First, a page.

Gender differences for ghrelin levels in alcohol-dependent patients and differences between alcoholics and healthy controls

Friedrich M. Wurst*, Iris Graf, Hans D. Ehrenthal, Silvia Klein, Jutta Backhaus, Sebastian Blank, Marc Graf, Lutz Pridzun, Gerhard A. Wiesbeck, Klaus Junghanns

*Corresponding author for this work
45 Citations (Scopus)


Background: Ghrelin is a 28-amino acid gut-brain peptide, mainly secreted by the gastric mucosa. Its effects are linked to energy homeostasis and particularly seem to increase hunger and food intake. In recent years, studies suggested that appetite-regulating peptides, such as ghrelin play a relevant role in alcoholism. Since data published to date on the potential role of ghrelin as state and/or trait marker in alcoholism and the association with craving are controversial, we aimed at further elucidating these aspects. Patients and Methods: One-hundred nine alcohol-dependent abstinent patients after withdrawal (27 f, 82 m), (ICD 10 F 10.25) and 45 healthy volunteers (12 f, 33 m) were included. Laboratory testing (Ghrelin RIA 90, Mediagnost Inc., Germany) was performed and several craving scales [Obsessive Compulsive Drinking Scale, Alcohol Urge Questionnaire and Visual Analogue Scale (VAS)] were applied at the beginning and at the end of the 3-week rehabilitation program. Results: (1) Ghrelin levels are significantly higher in female alcohol-dependent patients as compared to controls, not, however, in men alcoholics. (2) In several statistical subanalyses, an association of craving and ghrelin was found. The results, however, remain heterogeneous. Conclusion: The data suggest gender-dependent ghrelin levels in alcohol-dependent patients. We therefore conclude, that it might be useful to perform statistical analyses gender-specific. With regard to a potential correlation of ghrelin and craving the results seem to depend on gender, duration of the abstinence period and the instrument used.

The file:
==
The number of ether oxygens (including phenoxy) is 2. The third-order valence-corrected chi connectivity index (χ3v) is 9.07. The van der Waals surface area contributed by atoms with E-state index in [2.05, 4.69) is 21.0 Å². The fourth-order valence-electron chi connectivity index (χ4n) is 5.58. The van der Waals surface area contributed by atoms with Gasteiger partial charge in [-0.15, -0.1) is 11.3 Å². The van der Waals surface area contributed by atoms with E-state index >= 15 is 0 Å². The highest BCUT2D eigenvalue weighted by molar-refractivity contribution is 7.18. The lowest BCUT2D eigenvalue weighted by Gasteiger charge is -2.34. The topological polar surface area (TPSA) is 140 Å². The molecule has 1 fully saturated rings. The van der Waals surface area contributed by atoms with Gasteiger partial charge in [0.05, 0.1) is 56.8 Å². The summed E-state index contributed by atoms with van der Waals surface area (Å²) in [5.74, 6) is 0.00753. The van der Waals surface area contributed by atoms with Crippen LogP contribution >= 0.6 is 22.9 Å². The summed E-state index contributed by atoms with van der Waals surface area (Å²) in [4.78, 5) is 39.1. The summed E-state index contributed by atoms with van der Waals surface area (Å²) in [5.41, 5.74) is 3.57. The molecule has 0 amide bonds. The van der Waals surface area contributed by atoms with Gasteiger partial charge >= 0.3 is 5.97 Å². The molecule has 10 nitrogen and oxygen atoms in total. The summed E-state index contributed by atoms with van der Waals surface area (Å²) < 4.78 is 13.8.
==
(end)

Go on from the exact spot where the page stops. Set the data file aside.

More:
Original languageEnglish
JournalAlcoholism: Clinical and Experimental Research
Issue number12
Pages (from-to)2006-2011
Number of pages6
Publication statusPublished - 12.2007

Research Areas and Centers

  • Academic Focus: Center for Brain, Behavior and Metabolism (CBBM)


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